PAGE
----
The South: An Analytical Approach

The following statement probably does not come as a shocker: the South is different from the other regions of the United States.  Profound, right?

Here are some of the main differences we’ve noticed:

1.  Cheaper gas.


I promise this isn’t photoshopped.

2.  There are a lot of abandoned businesses and homes.  Some of the businesses are actually still open, but they look as if no one has done any sort of repair work for the past 50 years.  Even though it’s sad to see decrepit, falling down buildings, there is something that I find to be very beautiful about it.  There is a story behind every place, and even if it doesn’t seem significant, it is still important.


Preston trucking company went out of business in 1999. 14 years later… here is one of their trucks in Somewhereville, Mississippi.


A beautiful out-of-business gas station in Mississippi.


Oh my gosh it’s downtown Hot Coffee!!!


Hot Coffee doesn’t seem to be too hoppin’ today…


Hot Coffee residents… where are you?

3.  It is slower paced, and the people are very polite.  I had heard this about the Midwest when I was moving there from New Jersey, and it is true to a certain extent, but it is even more evident in the South.  In Wisconsin, it is not uncommon for a stranger to smile at you on the street and say “how’s it going?”  The response is usually “oh great, you?”  In New Jersey (at least where I grew up) if you said the same thing to a stranger on the street they would probably be very confused.  They would be thinking, “Do I know this person?  Should I know this person?  Is this person important?  Why are they talking to me?”  By the time they have finished their thoughts (flustered, tripping over their feet), you have probably already passed them and feel rejected.  Here in the South, the politeness of strangers feels less fake than in the Midwest.  I’m not trying to say that Midwesterners are fake, but there’s a kind of Midwest politeness that means you probably won’t end up telling a stranger that you are having a crap day when they ask you how you’re doing.  The people we’ve talked to in the South seem to be more real.  If they are having a bad day you will definitely know it.  If they have having a good day, they’ll talk to you for as long as you want.  Obviously these are all gross generalizations.  But what is a blog for if not to make such gross generalizations and to be completely biased and opinionated in your information sharing?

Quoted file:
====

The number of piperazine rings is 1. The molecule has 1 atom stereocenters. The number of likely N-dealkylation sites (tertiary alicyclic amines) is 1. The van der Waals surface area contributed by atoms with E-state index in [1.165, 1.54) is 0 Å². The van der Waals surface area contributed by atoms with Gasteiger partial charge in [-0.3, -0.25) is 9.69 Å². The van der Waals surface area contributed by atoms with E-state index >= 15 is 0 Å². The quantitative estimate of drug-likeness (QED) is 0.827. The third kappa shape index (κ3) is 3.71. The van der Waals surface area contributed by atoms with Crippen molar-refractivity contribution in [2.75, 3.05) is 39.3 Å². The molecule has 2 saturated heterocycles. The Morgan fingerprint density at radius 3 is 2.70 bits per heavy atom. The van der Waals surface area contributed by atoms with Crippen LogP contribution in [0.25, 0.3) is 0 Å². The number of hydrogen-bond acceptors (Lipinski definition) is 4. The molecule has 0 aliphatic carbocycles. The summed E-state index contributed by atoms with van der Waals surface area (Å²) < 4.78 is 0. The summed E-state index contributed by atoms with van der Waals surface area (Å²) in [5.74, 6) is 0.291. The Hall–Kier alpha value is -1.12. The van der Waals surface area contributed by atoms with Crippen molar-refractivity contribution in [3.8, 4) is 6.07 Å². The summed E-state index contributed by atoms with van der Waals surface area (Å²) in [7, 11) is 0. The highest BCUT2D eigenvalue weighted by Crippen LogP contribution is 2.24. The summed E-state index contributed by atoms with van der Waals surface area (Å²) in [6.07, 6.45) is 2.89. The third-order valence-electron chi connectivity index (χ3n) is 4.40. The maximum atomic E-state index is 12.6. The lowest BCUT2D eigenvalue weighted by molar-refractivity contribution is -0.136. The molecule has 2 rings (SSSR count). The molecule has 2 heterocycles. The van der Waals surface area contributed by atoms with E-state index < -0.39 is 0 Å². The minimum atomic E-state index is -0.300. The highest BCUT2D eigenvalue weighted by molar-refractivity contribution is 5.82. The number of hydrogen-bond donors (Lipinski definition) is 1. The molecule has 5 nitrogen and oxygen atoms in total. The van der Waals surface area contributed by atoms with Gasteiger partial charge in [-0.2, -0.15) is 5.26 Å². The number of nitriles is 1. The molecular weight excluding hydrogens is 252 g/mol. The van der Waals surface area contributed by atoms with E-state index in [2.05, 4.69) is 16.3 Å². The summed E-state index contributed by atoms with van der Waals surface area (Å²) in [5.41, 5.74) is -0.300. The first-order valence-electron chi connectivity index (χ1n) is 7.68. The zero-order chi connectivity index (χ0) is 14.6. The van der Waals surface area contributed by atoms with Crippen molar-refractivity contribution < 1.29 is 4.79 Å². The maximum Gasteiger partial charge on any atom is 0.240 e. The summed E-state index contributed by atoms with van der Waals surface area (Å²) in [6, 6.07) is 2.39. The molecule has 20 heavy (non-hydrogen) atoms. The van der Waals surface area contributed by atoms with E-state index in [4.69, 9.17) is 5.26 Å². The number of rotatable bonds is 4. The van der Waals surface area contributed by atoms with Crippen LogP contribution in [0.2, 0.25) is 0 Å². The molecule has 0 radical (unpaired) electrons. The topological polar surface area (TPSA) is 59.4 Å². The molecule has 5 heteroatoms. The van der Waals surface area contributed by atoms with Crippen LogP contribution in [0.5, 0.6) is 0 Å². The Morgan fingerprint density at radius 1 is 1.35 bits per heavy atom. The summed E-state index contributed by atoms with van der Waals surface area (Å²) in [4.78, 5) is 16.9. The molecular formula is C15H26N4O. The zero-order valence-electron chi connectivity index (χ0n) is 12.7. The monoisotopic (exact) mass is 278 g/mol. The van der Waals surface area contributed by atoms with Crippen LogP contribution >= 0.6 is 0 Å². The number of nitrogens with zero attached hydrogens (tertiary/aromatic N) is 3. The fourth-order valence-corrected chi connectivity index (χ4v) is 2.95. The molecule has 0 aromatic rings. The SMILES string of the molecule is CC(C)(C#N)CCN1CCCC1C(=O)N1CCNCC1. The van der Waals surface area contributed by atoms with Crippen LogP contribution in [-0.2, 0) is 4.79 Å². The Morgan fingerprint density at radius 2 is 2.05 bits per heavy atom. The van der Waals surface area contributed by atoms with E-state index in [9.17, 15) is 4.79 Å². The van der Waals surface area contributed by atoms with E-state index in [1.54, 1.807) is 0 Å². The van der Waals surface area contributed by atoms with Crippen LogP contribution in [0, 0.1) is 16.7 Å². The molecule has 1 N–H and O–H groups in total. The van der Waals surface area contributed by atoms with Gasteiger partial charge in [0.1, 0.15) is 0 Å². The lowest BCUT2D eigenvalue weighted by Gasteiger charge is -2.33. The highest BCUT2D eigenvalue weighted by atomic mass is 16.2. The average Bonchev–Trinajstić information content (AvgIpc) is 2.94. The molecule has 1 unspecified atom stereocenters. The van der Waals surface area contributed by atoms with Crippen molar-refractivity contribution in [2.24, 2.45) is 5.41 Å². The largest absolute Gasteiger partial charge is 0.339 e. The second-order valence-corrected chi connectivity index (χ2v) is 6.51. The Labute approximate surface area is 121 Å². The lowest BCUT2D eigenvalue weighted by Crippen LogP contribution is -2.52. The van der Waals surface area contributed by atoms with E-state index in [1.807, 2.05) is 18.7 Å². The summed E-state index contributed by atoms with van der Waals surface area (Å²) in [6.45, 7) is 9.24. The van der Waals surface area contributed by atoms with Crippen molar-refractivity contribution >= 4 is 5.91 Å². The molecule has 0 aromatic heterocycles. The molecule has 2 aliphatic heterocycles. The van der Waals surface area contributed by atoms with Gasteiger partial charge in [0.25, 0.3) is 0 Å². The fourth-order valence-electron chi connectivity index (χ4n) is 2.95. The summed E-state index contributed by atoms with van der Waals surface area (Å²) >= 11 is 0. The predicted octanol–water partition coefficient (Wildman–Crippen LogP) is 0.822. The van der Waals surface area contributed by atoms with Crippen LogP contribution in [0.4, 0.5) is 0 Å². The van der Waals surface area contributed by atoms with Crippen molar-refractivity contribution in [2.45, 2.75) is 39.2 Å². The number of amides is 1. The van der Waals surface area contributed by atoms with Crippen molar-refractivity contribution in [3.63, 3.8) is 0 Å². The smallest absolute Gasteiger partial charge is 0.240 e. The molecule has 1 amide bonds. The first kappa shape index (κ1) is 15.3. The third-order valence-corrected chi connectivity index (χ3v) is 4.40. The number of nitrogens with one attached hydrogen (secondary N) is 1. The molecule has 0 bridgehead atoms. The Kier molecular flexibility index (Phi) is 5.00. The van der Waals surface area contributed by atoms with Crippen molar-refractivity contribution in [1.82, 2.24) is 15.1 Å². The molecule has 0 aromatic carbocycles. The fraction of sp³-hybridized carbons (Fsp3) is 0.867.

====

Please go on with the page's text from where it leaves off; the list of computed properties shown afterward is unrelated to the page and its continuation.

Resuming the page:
Here are some other things we’ve seen in the South:

1.  Sun Studio in Memphis!  We took a tour and it was sweet.  I touched the same walls and walked on the same linoleum floor tiles as Elvis, Johnny Cash, Roy Orbison… and apparently Def Leppard…  How cool is that?!


2.  Graceland… sort of.  I thought it would be funny to see where Elvis lived.  When we got there, we decided that spending $70 was not worth the giggle.  The only part of Graceland that we saw was the ticketing area, which looked liked the entrance to an extravagant (but trashy) movie theater.  It kind of creeped me out.  It felt very disrespectful. Touring a significant person’s home that has been made into a museum is one thing, but what has been done to Graceland seems more like a tacky carnival or amusement park.

3.  The open road!



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